Historia Plantarum

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Maple Leaf illustration from Conradi Gessneri Historia Plantarum by Conrad Gessner (1516-1565)

Needing a little garden inspiration this summer? The Osler Library has a selection of eight beautifully illustrated volumes of Conradi Gessneri Historia Plantarum by Conrad Gessner (1516-1565). Each botanical specimen found on the pages of Gessner’s Historia Plantarum are facsimiles of the 16th century originals, printed on 100 gram heavy paper and individually set and glued in their original form.

Gessner was a Swiss botanist, physician, and classical linguist. In 1972, Urs Graf Verlag (a Zurich-based publishing firm) and a team of conservator-restorers at University Library of Erlangen-Nüremburg embarked on the careful process of creating these facsimiles from Gessner’s originals. We are pleased to have these eight beautiful volumes in our rare folio collection, and as with all of our rare materials, these items are available to view upon request during library hours.

 

 

With Wit and Whimsy

We recently came across some amusing caricatures while processing new additions to the Cecil Percy Martin fonds and the Kelen Family collection in the Osler archives. It’s no surprise that university lecturers make ideal subjects for this kind of expression!

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Caricature of Cecil Percy Martin, St. Patrick’s Day, 1941.

Dr. Cecil Percy Martin (1892-1977) was a popular Professor of Anatomy at McGill, well-known for his compelling speaking ability, and his Irish wit. This caricature is part of Martin’s personal scrapbooks that were recently donated to the archives. Alongside clippings of medical articles, postcards, and family photographs, he included this caricature that was left on his desk by a student on St. Patrick’s Day, 1941.

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Dr. Robert Knox caricature, ca. 1825. Artist unknown.

Dr. Robert Knox (1792-1862) was a nineteenth century Scottish (Edinburgh) anatomist known for his lectures and dissections that were usually open to public viewing with the purchase of a ticket. Knox was not known for his sense of humour. He had a particularly dark reputation for side-stepping the law, using undeniably questionable means in order to attain his ‘fresh’ cadavers.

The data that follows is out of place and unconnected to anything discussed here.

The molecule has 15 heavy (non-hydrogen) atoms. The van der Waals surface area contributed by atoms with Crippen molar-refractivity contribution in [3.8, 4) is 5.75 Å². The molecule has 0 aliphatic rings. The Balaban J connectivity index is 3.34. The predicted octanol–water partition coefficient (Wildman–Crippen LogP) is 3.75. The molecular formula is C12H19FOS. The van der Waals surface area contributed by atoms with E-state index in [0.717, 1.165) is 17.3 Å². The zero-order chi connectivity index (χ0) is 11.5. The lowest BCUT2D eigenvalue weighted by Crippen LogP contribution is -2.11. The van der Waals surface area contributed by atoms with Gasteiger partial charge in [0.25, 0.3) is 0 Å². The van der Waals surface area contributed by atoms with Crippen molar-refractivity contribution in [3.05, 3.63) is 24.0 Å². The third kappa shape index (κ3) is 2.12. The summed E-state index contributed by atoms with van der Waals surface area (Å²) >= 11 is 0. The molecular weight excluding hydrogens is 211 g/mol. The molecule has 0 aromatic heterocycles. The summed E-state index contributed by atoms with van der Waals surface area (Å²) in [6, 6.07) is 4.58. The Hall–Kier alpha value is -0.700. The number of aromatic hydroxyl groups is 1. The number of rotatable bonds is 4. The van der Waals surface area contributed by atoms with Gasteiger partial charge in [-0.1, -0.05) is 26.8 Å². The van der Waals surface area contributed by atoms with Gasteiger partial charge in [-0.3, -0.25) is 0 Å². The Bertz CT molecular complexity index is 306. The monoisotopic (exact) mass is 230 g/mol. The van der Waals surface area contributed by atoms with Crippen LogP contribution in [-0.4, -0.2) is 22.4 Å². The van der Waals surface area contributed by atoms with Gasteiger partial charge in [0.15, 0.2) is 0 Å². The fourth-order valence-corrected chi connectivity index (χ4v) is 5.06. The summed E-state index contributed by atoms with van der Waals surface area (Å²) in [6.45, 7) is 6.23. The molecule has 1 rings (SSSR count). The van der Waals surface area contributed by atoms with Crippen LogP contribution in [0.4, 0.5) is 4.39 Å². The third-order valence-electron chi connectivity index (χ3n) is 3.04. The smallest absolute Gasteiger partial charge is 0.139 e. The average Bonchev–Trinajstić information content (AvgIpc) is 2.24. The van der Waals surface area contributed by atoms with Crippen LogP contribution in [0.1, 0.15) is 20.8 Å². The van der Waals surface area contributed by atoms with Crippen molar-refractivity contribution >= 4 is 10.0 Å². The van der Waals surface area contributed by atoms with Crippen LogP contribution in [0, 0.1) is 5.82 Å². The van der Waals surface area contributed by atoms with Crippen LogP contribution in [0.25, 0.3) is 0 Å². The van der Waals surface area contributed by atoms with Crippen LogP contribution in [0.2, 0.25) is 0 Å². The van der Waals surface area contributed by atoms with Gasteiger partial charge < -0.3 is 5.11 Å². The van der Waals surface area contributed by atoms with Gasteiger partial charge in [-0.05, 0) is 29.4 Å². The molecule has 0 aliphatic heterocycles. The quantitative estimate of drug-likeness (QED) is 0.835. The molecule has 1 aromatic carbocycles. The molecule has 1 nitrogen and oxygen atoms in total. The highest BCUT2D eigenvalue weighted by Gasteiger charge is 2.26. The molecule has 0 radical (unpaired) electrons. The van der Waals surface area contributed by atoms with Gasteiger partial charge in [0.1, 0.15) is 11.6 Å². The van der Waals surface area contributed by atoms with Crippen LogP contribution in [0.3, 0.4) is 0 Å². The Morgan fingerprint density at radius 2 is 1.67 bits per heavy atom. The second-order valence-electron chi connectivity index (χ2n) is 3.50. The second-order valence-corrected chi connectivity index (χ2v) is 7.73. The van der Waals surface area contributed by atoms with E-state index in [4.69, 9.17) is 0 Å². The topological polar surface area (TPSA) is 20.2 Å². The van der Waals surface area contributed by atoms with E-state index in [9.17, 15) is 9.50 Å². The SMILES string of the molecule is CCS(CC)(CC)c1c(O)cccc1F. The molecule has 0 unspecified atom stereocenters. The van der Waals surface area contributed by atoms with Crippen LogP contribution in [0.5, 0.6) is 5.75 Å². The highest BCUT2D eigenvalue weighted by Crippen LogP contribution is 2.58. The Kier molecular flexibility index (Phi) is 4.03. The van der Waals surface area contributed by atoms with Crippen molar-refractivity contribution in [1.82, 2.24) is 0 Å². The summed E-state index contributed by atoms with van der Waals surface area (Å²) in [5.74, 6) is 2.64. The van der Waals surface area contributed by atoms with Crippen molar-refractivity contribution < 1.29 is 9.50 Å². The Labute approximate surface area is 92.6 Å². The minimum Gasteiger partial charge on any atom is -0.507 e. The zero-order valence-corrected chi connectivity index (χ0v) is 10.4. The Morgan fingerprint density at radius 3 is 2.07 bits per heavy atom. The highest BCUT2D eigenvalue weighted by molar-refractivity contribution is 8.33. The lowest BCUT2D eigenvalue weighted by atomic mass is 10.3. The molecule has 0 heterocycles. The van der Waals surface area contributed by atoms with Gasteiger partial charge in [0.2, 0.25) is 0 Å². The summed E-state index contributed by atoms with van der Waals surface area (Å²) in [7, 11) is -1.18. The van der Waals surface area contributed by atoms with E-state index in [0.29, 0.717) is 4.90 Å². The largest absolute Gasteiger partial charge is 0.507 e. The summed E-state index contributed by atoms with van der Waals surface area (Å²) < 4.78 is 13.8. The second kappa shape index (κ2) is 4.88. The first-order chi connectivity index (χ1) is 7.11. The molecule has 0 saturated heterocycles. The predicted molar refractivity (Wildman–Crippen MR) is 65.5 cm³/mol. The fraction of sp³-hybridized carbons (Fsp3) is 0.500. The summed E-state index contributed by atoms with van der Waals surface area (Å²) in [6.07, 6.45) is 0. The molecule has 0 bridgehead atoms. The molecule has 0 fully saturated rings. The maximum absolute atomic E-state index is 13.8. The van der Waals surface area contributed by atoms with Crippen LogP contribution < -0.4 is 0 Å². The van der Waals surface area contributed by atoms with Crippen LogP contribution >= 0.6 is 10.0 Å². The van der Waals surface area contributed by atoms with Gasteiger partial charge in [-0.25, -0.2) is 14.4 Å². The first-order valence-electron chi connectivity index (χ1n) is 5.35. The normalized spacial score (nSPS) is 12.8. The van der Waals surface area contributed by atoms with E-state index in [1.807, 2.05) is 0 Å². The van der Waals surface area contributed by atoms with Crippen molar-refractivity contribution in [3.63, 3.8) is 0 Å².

This depiction of Dr. Knox posing with a skeleton hand is thought to have been drawn by one of his students circa 1825. Several copies of the caricature are in existence. This particular one was given to Dr. W. W. Francis (1878-1959), the first Osler librarian, in 1925 while Francis was in Oxford cataloguing the Bibliotheca Osleriana. It is now part of the Kelen Family fonds, donated to the Osler Library by Francis’ granddaughter.

Another caricature included in the Kelen Family fonds is one sketched by W. W. Francis himself. The image exaggerates and pokes fun at his weight gain following his recovery from pulmonary tuberculosis in 1911. “Mount Vernon” was the name of the boarding house that Francis occupied at St. Agathe Sanatorium, The Laurentian Society for the Treatment and Control of Tuberculosis. A “glove stretcher” was a wooden peg, shaped more-or-less like a pair of scissors, used by nineteenth century ladies who struggled to put on their leather gloves that had shrunk in the wash water.

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W. W. Francis’ self-drawn caricature upon leaving St. Agathe Sanatorium, 1911.

The ability to laugh at oneself is an important component of a person’s mental health and well-being. As the Irish proverb goes: A good laugh and a long sleep are the two best cures for anything!

Michèle LaRose – Osler Library Artist-in-Residence Programme

We are now accepting submissions for the Michèle LaRose – Osler Library                  Artist-in-Residence Programme!  Application details found here.

Value: $6000

Application deadline: June 1, 2016

Colour mezzotint illustration from Exposition anatomique de la structure du corps humain, by Gautier Dagoty, 1759

Colour mezzotint illustration from Exposition anatomique de la structure du corps humain, Jacques Fabien Gautier d’Agoty, 1759

 

Health Art Exhibition: accepting submissions

“Wherever the art of Medicine is loved, there is also a love of Humanity.” – Hippocrates

pastedImageHealth and illness are universal experiences that can be frightening and disorienting, yet also have the potential to inspire, transform, and heal. Out of this, there arises a need to express, make sense of, and derive personal meaning from what has been experienced. One of these ways is through art.

Artwork is currently being accepted for the Health Art Exhibition, which will be taking place  winter 2016 at the MUHC Glen site hospital, with specific dates to be announced! To submit artwork for the exhibit: https://goo.gl/e6cE9C

Deadline for submissions: Friday, February 5, 2016. 

For questions and further details, please contact 2015health.art@gmail.com.

https://healthartexhibition.wordpress.com/

 

Exhibition catalogue now online

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The exhibition catalogue for our current exhibition, “Artistic Practice Scientific Vision: British Artistic Anatomy in the Late Eighteenth and Early Nineetenth Century,” curated by Dr. Allister Neher is now online!

This vivid exhibition explores the intersection of art and anatomy in late eighteenth and early nineteenth century Britain. Medical students and art students of the period frequented the same milieux, as aspiring doctors studied drawing at places like London’s Royal Academy of Arts and young artists studied anatomy at private medical schools.

Be sure not to miss the exhibition in person, on through the end of February.